• by Hobart (32767) on Tuesday November 15, 2011 @07:30PM (#38067576) Homepage Journal

    ...and yet, just like the OpenMoko FreeRunner (giant opaque SMedia Glamo blob meant 2d VESA grade graphics only) and the OLPC XO-1 (giant opaque Marvell blob meant the whole WiFi subsystem and "mesh-while asleep" was all a black box and driver couldn't be troubleshot) , all the software is "open" yet obfuscated

    The entire Raspberry Pi depends on a gigantic proprietary blob from Broadcom [elinux.org].

    Hmm. Google search came up with this deviantart for "Raspberry Blob [deviantart.com]", maybe this can be the project's mascot. Hooray for undocumented blobs, we don't need source code, maybe we'll get Windows CE for it someday!

    • Re: (Score:3, Interesting)

      by Jamie Lokier (104820)

      all the software is "open" yet obfuscated

      The entire Raspberry Pi depends on a gigantic proprietary blob from Broadcom [elinux.org].

      So let's do a Nouveau-style reverse engineering project. How hard can it be?

      Sounds like a perfect project for the target audience: curious and talented kids. With a bit of experienced help if they get stuck (seems unlikely to me though, with sufficient time & motivation). Some kids love reverse engineering. I did when I was young and I was far from the only one (but we didn't have an internet to meet each other back then).

      (I did loads of reverse engineering from about age 11+ (that was 1983), starting

      • by iluvcapra (782887)

        Elite ran in 14k of memory (which should have been enough for anybody, wokka wokka). This blob is 16 megs. That's a 1,170 11-year-olds; if they went about it with your methodology, they'd be printing out one disassembled line a second for about twelve weeks... And then they gotta figure out what it DOES. And all of this before Raspberry Pi changes CPU revs and the disassembling must start all over.

        • Re: (Score:3, Interesting)

          by Jamie Lokier (104820)

          The bit about my own history was just to illustrate that young people (the target audience for RP apparently) do take an interest in that sort of thing, not to suggest a method! Of course nobody would use that approach any more! (The Elite reference was because David Braben co-authored Elite and is also involved in RP).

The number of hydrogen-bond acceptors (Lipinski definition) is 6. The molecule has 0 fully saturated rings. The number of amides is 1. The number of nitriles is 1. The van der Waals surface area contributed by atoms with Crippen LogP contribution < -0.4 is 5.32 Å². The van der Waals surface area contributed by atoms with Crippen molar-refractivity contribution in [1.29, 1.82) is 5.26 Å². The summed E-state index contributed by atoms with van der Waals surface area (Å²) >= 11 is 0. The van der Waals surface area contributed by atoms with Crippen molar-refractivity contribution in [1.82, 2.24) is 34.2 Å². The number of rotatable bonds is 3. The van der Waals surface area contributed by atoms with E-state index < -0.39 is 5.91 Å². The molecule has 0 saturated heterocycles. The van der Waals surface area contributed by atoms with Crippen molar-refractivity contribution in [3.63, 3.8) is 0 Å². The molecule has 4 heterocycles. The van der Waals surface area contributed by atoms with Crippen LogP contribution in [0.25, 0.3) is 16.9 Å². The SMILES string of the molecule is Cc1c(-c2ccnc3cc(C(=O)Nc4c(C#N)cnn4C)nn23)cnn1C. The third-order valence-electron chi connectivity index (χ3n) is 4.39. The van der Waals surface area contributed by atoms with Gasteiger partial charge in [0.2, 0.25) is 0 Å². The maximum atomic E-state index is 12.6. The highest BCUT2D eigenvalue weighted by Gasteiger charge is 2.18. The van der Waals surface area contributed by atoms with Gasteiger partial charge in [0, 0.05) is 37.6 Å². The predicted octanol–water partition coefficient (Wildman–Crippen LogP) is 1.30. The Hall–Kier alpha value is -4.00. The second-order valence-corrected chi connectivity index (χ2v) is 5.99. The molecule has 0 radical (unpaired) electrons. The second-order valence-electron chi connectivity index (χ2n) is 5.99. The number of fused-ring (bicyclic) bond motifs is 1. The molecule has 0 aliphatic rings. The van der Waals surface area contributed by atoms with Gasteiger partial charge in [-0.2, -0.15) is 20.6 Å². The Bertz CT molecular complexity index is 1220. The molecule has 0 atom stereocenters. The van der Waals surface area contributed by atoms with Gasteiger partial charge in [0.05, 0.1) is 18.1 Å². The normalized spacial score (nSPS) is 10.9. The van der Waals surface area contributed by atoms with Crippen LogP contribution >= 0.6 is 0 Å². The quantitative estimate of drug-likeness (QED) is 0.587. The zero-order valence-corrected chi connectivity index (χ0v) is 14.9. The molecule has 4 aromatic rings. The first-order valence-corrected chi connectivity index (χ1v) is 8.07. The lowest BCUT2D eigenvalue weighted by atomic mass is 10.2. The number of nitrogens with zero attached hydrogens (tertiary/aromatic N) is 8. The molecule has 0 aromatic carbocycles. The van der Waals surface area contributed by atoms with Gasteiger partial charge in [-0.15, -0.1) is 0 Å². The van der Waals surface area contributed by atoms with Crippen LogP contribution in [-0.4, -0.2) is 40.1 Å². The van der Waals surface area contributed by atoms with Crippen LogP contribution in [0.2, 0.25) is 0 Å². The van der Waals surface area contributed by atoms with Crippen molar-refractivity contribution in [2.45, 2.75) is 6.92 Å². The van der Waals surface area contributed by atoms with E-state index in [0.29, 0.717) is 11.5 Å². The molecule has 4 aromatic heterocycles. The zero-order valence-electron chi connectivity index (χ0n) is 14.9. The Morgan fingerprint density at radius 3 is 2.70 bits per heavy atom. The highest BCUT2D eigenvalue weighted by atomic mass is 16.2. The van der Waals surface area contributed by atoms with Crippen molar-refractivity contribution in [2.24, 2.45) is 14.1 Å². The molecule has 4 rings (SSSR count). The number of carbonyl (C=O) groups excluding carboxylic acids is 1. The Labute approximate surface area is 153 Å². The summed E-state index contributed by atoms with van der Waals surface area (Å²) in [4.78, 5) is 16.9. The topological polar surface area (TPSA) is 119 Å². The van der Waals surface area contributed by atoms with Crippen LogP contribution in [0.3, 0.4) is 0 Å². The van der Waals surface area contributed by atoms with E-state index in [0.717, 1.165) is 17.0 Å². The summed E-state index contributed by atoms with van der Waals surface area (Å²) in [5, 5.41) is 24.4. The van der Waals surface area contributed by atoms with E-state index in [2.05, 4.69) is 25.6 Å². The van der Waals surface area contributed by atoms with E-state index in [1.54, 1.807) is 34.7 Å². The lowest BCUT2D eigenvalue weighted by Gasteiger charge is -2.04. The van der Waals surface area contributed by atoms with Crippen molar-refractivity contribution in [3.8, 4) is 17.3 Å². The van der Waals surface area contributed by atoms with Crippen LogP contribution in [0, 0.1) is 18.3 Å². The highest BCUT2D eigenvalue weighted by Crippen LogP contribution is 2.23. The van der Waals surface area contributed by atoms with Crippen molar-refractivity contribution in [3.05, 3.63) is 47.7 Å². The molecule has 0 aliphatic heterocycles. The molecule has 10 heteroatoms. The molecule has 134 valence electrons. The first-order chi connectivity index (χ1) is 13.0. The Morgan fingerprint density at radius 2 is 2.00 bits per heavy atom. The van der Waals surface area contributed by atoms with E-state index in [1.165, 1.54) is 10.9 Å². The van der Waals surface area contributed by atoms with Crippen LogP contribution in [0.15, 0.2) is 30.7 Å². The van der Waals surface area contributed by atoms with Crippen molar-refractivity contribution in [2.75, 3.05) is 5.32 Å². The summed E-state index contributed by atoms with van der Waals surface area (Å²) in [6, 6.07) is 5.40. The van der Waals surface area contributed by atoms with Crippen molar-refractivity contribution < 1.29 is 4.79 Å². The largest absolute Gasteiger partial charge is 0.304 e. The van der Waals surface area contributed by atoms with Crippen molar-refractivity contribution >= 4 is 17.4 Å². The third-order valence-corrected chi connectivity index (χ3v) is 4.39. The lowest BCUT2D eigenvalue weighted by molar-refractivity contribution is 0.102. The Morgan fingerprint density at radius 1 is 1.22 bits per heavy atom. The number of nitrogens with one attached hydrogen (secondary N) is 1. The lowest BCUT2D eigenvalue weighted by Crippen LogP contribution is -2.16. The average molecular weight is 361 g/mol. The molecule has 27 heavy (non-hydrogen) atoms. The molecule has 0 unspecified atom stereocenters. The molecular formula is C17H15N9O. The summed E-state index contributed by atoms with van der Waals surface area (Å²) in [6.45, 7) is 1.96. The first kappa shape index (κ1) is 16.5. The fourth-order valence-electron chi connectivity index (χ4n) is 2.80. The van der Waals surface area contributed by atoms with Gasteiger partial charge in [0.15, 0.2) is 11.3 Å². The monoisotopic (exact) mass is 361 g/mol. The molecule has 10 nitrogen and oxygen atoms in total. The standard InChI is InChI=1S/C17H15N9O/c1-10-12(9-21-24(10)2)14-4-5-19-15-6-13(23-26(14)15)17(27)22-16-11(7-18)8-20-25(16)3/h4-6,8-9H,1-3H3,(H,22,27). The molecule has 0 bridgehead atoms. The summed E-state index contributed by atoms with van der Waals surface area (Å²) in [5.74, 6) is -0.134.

If analysing the blob statically, and if you know the instruction architecture, we have much better tools now, including disassemblers, decompilers, type inference and much more. And inter

    • by mirix (1649853)

      I had a lot of hope for this, and was willing to accept a binary blob on the GPU, for the price. Don't think I'll need video anyway.

      But having to load a binary blob on the GPU in order to load a (bootloader | kernel)? Yuck.
      I guess that's better than the driver though, in a way, as it shouldn't be kernel dependent, like a closed BIOS on a motherboard... So you don't have to worry about not being able to run the board with linux-5.8 as that is neither here nor there. (at least, this [booting] portion. You'll

      • Re: (Score:2, Troll)

        by BitZtream (692029)

        You''re upset because you have to load a 'binary blob' at boot ...

        Yet you're too stupid to realize that the chip itself contains several embedded 'binary blobs' that it uses to get to that boot loader.

        You're basically bitching about something that happens in every microprocessor on the planet, the only difference being that you have to help out in this one, where as say a pentium chip has the blob built in.

        Same is true for video drivers. You Linux/GPL zealots get so fucking worked up up about binary blobs,

    • by Anonymous Coward
  • Embiggen... (Score:3, Informative)

    by linatux (63153) on Tuesday November 15, 2011 @07:37PM (#38067680)

    a perfectly cromulent word

  • by Anonymous Coward

    XBMC is working on a port. That could make a big difference.

    I personally would like emulators.

  • by Ostracus (1354233) on Tuesday November 15, 2011 @09:39PM (#38068876) Journal

    With that in mind, they revealed the final board is exactly the same size as a credit card, measuring 85.65 x 53.98mm."

    And it's name will be Selma [wikipedia.org]